Jim Hudak, whose last name means “the musician” in Slovakian, was born into a family with a 500-year history of music and composition. In his own multi-decade career he has gained deep insight into the intricacies of the music industry, not only as a musician, but also as a music rights licensing executive for ASCAP and SESAC. However, what Jim Hudak is best known for, and rightfully so, is his work as a solo pianist. He is also a highly trained vocalist, guitarist, and composer who has studied with acclaimed teachers throughout the US. Jim has been a performer since the age of 10 and still does approximately 200 gigs a year. In his time he has written literally hundreds of original compositions, with one of them having been submitted to Bette Midler for consideration on an upcoming album.
As a recording artist, Jim has released six CD’s of piano based instrumental music on his Brainstorm Records label. His recent album, “Bridging Textures” was produced by Will Ackerman, Grammy-winning founder of Windham Hill Records. Also on the recording are a number of Will’s top-flight studio musicians such as bassist Michael Manring, among others. Jim’s music has a highly accessible sound that includes elements of classical, pop, jazz, and country. In addition to his music being sold and downloaded worldwide, its popularity on the Sirius, XM, and DMX satellite music networks is a testament to his creative talent. Jim Hudak is a consummate music industry professional with a long history in the business that only continues to evolve and gather momentum over time.
Jim’s latest release is “Embracing Winter.” In his words: “It is a ‘winter season’ collection of 14 songs, featuring piano-based instrumental music. While there are indeed some traditional and contemporary Christmas songs, there are also several more obscure songs for the season along with a few of what we feel are exceptionally strong original songs.” As Jim points out, some of the tracks are also suitable for airplay beyond the Christmas season. However, the album is perfect for celebrating the spirit of this special time of year with standards such as “Silver Bells,” “Silent Night,” The First Noel,” and more.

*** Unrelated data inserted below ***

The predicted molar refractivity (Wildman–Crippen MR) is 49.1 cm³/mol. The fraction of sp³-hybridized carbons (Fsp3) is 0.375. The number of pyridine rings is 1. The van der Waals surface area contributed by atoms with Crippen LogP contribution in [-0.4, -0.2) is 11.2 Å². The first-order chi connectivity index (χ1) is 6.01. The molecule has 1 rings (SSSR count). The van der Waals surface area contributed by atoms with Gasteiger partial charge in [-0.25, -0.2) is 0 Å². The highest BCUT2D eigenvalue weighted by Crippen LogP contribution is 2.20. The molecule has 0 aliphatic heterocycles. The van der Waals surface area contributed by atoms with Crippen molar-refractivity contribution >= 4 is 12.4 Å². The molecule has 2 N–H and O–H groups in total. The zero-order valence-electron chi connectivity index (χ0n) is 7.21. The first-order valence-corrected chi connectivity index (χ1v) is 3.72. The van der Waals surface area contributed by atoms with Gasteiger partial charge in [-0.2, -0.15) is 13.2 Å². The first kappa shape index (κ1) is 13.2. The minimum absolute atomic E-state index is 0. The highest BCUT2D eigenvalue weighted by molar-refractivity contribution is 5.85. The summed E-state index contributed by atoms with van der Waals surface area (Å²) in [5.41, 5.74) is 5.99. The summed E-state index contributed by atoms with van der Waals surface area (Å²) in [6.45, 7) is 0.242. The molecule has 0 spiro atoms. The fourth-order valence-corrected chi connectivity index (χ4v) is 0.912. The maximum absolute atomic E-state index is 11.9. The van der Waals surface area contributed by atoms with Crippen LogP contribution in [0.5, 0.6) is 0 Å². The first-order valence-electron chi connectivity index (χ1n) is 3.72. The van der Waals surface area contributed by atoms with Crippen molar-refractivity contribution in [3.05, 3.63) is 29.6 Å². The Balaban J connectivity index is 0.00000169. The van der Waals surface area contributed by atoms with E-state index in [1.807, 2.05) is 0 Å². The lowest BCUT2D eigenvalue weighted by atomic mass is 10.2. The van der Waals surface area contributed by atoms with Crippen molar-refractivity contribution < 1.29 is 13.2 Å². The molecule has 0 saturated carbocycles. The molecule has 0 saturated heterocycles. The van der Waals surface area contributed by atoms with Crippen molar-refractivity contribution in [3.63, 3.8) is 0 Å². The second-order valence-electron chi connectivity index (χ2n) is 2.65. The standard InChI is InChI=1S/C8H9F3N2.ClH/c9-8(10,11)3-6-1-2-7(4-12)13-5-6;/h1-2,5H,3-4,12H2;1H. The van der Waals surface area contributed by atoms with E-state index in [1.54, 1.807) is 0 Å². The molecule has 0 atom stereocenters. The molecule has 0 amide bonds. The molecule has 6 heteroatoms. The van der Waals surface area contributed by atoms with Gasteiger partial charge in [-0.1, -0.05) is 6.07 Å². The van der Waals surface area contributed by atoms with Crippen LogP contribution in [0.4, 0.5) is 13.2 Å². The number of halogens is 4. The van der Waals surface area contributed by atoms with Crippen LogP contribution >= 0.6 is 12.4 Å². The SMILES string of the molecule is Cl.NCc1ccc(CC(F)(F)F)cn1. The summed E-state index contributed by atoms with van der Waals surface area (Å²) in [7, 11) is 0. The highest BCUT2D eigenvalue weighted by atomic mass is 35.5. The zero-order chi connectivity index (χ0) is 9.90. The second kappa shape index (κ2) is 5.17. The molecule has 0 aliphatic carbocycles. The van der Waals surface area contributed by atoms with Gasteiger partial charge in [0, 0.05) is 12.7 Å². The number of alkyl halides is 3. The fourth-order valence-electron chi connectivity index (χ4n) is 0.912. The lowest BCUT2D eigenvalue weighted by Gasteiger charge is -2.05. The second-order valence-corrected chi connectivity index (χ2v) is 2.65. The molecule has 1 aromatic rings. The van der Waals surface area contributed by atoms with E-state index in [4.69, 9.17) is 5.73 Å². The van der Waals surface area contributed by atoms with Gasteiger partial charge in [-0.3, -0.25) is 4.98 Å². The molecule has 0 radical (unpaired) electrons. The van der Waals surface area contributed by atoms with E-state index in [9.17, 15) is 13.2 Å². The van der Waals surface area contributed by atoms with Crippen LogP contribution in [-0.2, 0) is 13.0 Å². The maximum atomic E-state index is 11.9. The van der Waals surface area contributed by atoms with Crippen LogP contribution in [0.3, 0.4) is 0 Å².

The festivities get off to a lively start on track 1 with the classic “Winter Wonderland.” Jim’s rendition is bouncy and upbeat and doesn’t stray from the arrangement that people know and love. The vibrant energy continues on the second track, “Sleigh Ride.” After listening to one or two songs, it quickly became clear to me that Jim is an accomplished pianist exhibiting both technique and feel. The third track is an original tune entitled “Wait For December.” This song offered a nice change-up opening with some fine fingerstyle acoustic guitar, highlighting another of Jim’s instrumental talents. I particularly enjoyed the intricate interplay of guitar and piano as the song evolved.
An interesting adaptation is a tune called “Winter Waltz/Acres Of Clams,” which is based on a folk song written around the late 1800’s by Francis D. Henry. While the original had lyrics about the gold miners of that era, Jim’s instrumental version captures the folksy spirit and old-timey feel of the piece. Piano and acoustic guitar blend with a synthesizer quite convincingly emulating the sound of a fiddle. One of my favorite songs on the CD was a jazzy original called “Let’s Trim The Christmas Tree.” With bass and percussion it conveyed more of an ensemble feel. A unique touch on “Do You Hear What I Hear?” was the harmonica accompaniment that added a bit of a bluesy vibe to this traditional tune.
A lesser-known Christmas carol is “I Wonder As I Wander,” written by John Jacob Niles in 1933. The song’s haunting melody exudes a wistful air in contrast to some of the album’s more festive songs, such as “Under The Christmas Mistletoe” which follows it. Jim has saved a surprise for the last song on the album, an original called “Remember The Child.” Out of the six albums he has recorded, this is the first time he has featured his fine singing voice. Female vocals add not only background, but also harmony in places. A tasteful trumpet solo leads the song and the album to a graceful conclusion that ends with the lyrical refrain: “Remember the child’s message please, let love lead the world to peace.” It also provides a wonderfully inspiring thought to draw this article to a close on. Music samples of “Embracing Winter” can be found on Jim’s website.